Review: ‘Barney Thomson’ takes too much off the top of a dark comedy


“Barney Thomson” proves a middling feature-directing debut for Scottish-born actor Robert Carlyle (“The Full Monty”), who never quite musters the requisite laughs, spirit and momentum to sell this quirky, pitch-dark comedy.

Carlyle also stars in the title role as a hapless Glasgow barber who accidentally kills a co-worker (Stephen McCole) at the same time a serial killer is on the loose. The script by Richard Cowan and Colin McLaren, based on the novel by Douglas Lindsay, crisscrosses these story strands in several unexpected ways, tightening the screws on Barney in the process.

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Despite the fertile concept, it’s hard to care about, much less root for, the irritable, charisma-challenged Barney. The character never emerges as an effective hero or antihero, and performer Carlyle does little to mitigate that.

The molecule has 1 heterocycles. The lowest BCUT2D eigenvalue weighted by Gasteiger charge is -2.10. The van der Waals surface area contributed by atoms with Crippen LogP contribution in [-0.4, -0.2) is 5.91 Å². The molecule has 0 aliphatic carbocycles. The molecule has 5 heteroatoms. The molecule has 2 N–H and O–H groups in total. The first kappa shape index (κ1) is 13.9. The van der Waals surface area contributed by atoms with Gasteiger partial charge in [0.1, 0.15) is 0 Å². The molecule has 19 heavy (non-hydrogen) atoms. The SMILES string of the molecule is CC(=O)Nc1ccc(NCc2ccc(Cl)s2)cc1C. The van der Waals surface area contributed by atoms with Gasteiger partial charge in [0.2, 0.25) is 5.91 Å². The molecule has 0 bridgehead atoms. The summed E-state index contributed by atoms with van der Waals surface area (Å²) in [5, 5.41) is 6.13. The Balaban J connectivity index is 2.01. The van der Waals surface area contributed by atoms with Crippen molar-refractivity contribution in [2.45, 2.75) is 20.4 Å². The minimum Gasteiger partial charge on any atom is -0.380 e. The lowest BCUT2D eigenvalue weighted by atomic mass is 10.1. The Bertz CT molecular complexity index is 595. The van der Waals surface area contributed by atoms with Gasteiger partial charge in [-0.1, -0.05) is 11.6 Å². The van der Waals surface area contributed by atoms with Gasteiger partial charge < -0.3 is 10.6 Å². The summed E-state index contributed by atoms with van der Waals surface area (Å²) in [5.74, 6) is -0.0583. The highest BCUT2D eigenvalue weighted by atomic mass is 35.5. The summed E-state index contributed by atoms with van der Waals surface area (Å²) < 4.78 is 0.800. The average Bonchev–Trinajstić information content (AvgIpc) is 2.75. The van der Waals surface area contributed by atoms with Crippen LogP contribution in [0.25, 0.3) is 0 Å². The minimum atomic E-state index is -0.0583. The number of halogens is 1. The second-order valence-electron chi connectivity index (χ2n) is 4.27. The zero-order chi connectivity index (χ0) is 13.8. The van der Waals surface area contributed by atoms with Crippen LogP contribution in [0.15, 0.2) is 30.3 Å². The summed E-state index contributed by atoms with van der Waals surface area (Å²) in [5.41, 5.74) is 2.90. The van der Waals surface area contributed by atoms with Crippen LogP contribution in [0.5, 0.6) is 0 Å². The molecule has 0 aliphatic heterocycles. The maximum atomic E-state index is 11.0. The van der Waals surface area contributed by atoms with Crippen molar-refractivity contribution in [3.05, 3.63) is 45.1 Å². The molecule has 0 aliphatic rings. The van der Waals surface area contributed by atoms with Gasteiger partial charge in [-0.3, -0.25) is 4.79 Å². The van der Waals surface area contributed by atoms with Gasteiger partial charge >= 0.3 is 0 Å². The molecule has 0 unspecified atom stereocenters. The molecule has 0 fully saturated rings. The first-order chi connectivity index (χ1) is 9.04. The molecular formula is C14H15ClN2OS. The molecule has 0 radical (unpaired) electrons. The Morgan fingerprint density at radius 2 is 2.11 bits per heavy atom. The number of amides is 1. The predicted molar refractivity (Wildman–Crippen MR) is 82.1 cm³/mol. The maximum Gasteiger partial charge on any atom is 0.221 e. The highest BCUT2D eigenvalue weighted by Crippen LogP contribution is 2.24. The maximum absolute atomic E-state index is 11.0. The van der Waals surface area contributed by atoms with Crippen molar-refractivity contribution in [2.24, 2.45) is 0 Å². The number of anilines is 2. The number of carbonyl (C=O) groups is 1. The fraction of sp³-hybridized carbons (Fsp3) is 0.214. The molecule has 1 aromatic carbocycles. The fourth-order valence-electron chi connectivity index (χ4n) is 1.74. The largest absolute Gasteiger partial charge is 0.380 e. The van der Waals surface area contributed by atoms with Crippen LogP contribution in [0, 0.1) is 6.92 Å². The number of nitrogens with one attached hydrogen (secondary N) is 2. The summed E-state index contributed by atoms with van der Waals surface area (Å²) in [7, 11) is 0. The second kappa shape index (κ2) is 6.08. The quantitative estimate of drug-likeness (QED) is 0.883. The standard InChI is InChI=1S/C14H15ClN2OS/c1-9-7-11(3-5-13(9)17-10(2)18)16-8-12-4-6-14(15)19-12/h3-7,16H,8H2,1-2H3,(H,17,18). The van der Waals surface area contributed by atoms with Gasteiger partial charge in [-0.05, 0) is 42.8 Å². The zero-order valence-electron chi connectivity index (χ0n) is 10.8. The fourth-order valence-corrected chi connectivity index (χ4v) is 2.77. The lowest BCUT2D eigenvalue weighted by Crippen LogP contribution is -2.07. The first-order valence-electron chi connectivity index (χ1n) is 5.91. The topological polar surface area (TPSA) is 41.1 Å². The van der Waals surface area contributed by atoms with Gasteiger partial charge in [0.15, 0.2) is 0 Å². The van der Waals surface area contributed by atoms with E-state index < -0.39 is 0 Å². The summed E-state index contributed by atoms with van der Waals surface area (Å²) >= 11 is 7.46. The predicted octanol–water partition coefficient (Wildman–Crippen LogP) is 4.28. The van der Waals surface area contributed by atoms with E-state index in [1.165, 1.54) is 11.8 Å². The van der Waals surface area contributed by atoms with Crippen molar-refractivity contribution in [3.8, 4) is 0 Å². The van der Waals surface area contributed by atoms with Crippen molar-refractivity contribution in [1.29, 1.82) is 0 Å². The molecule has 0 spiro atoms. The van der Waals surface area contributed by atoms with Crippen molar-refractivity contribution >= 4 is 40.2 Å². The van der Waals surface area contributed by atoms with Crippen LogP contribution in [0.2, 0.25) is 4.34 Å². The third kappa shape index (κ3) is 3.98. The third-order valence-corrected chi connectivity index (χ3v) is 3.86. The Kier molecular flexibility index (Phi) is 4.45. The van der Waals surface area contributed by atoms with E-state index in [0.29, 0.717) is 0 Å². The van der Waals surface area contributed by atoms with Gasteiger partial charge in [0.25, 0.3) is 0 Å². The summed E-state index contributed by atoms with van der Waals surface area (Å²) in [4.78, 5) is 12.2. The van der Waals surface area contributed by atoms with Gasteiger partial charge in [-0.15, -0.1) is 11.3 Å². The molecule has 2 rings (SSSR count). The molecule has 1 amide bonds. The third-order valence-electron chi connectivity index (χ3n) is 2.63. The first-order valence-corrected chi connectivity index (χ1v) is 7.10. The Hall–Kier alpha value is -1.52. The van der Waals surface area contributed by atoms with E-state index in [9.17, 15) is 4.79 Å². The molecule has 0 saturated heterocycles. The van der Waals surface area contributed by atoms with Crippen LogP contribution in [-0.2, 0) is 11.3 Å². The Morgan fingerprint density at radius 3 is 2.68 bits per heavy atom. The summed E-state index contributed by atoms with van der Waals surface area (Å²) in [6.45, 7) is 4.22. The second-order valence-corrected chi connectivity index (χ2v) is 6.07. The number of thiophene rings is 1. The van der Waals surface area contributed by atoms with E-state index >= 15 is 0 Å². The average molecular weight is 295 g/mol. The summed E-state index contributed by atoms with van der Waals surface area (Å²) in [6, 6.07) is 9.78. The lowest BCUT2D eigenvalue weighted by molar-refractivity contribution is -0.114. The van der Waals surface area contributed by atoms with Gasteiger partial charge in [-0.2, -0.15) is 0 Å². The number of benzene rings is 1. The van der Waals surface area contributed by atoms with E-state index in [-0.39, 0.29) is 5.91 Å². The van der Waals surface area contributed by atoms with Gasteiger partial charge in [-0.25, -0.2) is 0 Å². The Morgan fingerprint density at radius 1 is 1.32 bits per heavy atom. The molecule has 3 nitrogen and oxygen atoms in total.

Stealing focus are a dynamite Emma Thompson, superbly transformed to play Barney’s brassy, nasty mum, and Ray Winstone as a stressed police detective with a hyper-competitive co-worker (an over-the-top Ashley Jensen) and caustic boss (Tom Courtenay), who zeros in on Barney.

Glasgow’s dodgy Bridgeton Cross neighborhood makes for a vivid backdrop and some well-chosen pop tunes add ironic fun. But the climactic Mexican standoff is perhaps the biggest of the film’s many stretches.


‘Barney Thomson’

In English with English subtitles because of the heavy Scottish accents.

No rating.

Running time: 1 hour, 36 minutes.

Playing: Laemmle Music Hall, Beverly Hills. Also on VOD.